Your website’s analytics tell the story of who is coming to your site, how they got there, and what they’re doing once they get there. But, as I mention in the video above, not everyone is coming to your site the same way or for the same reasons, so they should not all be treated and analyzed the same.

One of the best things about analytics is the ability to segment audiences. You can then look at each segment separately, see if they stand out from your site’s overall traffic, and see how they compare to other segments. In the video, I briefly touched on three key segments:

  1. Organic traffic. It’s important to keep an eye on the folks who arrive at your site through simple web searches, so that you know what terms people are searching for to find you.

  2. Paid traffic. If you’ve invested in digital search campaigns, you’ll want to keep track of how effective your ads are, and ensure that your site meets those searchers’ needs.

  3. Mobile traffic. More and more visitors are using their smartphones and tablets to view websites, and if you see the proportion of mobile visitors to your site increasing, you should strongly consider a mobile-optimized site.

Monitoring those three segments is critical to a website’s success, but they are just the tip of the iceberg. Analytics provides limitless options for segmenting your visitors, and it is wise to put time into determining who the important audiences are for your site, and then configuring the appropriate segments.

Below are a few more examples of potentially important segments in your analytics.

New Users

A visitor’s first impression of your site can mean everything. You want your site to provide the information they’re looking for, and engage them. You want them to become a repeat visitor. Looking specifically at a new user segment can tell you exactly what first-timers are looking for when they arrive at your site, and how much exploring they do.

And it’s always interesting to see the differences between first-time visitors to your site and visitors who have been there before — how are these new folks finding your site? what do they seem to be looking for when they arrive?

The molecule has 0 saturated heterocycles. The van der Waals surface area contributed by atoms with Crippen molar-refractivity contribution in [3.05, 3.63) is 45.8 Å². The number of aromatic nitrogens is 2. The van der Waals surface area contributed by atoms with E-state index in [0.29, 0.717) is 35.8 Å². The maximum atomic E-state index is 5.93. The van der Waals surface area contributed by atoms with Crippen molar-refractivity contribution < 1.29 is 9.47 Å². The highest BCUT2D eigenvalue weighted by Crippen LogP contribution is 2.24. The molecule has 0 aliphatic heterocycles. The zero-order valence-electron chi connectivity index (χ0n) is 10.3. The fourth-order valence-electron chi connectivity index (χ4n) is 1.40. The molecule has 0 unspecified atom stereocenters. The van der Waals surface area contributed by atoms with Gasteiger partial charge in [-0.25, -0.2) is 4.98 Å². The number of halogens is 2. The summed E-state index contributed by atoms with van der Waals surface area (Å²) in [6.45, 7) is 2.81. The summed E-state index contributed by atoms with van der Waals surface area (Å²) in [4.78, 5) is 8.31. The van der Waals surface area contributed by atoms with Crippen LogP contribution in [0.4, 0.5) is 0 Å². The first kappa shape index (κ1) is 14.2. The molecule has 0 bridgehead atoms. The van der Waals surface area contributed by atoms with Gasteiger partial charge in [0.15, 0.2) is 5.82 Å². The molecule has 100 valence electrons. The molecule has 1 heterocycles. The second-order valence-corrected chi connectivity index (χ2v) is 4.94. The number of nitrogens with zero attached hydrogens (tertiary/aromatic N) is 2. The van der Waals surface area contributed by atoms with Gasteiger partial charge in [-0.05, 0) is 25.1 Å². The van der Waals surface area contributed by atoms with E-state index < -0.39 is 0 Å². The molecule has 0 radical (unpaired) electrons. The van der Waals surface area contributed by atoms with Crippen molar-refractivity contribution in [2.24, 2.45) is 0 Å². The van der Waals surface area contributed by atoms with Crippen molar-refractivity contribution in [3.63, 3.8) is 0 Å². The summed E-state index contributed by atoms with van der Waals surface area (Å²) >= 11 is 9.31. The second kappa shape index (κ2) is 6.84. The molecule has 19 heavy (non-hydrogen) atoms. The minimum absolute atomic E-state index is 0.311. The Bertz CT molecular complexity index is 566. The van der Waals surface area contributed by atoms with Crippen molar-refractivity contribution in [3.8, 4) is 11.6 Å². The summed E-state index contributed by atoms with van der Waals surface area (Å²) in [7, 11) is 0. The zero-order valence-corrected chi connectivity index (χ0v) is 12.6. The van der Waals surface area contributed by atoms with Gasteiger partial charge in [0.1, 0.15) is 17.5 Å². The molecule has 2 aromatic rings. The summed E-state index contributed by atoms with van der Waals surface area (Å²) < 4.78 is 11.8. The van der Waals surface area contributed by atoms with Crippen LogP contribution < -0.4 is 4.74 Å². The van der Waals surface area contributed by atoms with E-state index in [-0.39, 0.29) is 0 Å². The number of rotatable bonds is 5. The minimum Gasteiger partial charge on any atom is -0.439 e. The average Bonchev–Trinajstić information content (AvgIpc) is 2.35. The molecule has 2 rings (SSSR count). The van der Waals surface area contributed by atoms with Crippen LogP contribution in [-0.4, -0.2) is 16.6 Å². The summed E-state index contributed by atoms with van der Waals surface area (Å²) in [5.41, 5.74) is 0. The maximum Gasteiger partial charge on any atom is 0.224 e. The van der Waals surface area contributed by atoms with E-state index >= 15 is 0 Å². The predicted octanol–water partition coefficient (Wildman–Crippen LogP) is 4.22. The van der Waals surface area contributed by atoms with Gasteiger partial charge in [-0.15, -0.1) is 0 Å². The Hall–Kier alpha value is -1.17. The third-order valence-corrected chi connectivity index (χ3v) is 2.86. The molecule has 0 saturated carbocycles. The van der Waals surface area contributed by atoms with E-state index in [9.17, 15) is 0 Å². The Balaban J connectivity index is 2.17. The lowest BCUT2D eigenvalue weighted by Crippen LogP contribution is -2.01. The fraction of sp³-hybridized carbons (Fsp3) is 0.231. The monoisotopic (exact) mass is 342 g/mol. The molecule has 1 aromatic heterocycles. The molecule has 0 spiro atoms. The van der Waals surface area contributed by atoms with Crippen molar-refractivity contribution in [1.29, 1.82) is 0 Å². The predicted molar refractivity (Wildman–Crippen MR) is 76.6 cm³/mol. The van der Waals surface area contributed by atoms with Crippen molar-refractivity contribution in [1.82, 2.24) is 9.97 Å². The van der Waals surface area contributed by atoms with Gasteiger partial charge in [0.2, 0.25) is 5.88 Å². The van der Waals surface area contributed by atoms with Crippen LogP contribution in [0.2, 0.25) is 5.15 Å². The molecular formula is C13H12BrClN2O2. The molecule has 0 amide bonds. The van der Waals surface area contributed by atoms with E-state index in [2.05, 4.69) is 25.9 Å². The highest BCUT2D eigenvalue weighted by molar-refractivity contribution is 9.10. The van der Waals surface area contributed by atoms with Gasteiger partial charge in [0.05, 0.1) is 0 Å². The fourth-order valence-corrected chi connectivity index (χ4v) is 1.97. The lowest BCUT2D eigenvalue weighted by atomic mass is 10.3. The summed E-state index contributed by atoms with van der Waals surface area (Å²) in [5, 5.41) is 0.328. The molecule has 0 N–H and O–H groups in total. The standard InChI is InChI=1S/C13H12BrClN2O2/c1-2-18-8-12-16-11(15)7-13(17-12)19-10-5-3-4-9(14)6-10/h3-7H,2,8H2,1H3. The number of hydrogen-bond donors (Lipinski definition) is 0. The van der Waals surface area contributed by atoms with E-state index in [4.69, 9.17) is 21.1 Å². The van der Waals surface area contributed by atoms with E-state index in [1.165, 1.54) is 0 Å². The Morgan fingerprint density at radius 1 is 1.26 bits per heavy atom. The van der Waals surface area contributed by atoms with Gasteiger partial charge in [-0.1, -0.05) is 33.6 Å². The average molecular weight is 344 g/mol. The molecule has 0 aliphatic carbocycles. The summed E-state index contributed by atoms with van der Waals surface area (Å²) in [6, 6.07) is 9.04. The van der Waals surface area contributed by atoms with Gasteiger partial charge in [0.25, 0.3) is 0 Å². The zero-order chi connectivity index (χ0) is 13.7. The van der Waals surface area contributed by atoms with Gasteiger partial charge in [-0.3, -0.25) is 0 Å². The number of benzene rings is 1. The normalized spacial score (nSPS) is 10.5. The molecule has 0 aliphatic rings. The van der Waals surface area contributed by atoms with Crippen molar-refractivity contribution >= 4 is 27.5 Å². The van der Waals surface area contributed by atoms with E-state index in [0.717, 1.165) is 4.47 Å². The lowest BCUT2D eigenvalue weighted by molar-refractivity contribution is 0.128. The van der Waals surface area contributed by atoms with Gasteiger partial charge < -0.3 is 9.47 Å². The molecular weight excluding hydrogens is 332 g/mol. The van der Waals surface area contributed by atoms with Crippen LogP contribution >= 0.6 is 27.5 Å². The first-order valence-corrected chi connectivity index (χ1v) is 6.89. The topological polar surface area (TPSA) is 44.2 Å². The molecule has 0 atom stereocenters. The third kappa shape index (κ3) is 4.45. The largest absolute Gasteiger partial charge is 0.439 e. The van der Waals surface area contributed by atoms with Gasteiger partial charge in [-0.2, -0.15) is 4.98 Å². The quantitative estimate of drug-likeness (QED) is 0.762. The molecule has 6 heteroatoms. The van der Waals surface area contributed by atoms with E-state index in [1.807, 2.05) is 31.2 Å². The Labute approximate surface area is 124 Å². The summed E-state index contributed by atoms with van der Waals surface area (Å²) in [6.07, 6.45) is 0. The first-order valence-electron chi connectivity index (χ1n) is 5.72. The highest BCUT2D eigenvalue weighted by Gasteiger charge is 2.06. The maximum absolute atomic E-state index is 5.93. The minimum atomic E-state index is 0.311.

You can create segments for new and returning users and compare them to find important differences. It can be tricky to find the right balance between content intended to “grab” new visitors who might not be familiar with your brand and content intended to quickly provide the relevant information to seasoned veterans of your site. Use the data in your site’s analytics to map out what each group does within your site, figure out where the differences are between them, and optimize your site for both audiences.


For some sites, the most important audience is comprised of visitors who accomplish certain goals you have set up, such as purchasing your product through the website, or signing up for your email list. When someone follows through on one of those conversion, they’re a converter.

You can create a segment to capture just those converters in order to get a clearer picture of what leads someone to do what you want them to do. Are they finding your site through some other specialty site? Are they more likely to view a particular page or video on your site than non-converters? Closely examining this segment could shed light on what is really influencing your visitors and encouraging them to convert.

Other Channels

In the video, I mention that you can use segments for organic and paid traffic. But let me be completely clear: you can create segments to track visitors from any source. If you want to see what visitors who clicked on your new banner ad are doing on your site, you can. If you want to keep tabs on everyone who clicks a link in your monthly email, you can. If you want to learn more about the traffic being sent your way from a mention on a large news site, you can.

There is no shortage of interesting, useful segments you can put together. I spend days looking through clients’ data, finding the important stories and devising data-driven strategies, but it never feels like enough time. Your site’s analytics is a powerful tool for improving your site and your business, and using segments is one way to harness your data and use them to your advantage.


Rusty Parker

Rusty Parker

Rusty Parker is the director of data and analytics for SHERPA Global. He has a doctoral degree in Applied Sociology from Baylor University, with an emphasis on survey methodology and data analysis. He has led data collection projects for corporate, government, and nonprofit clients for more than 10 years.

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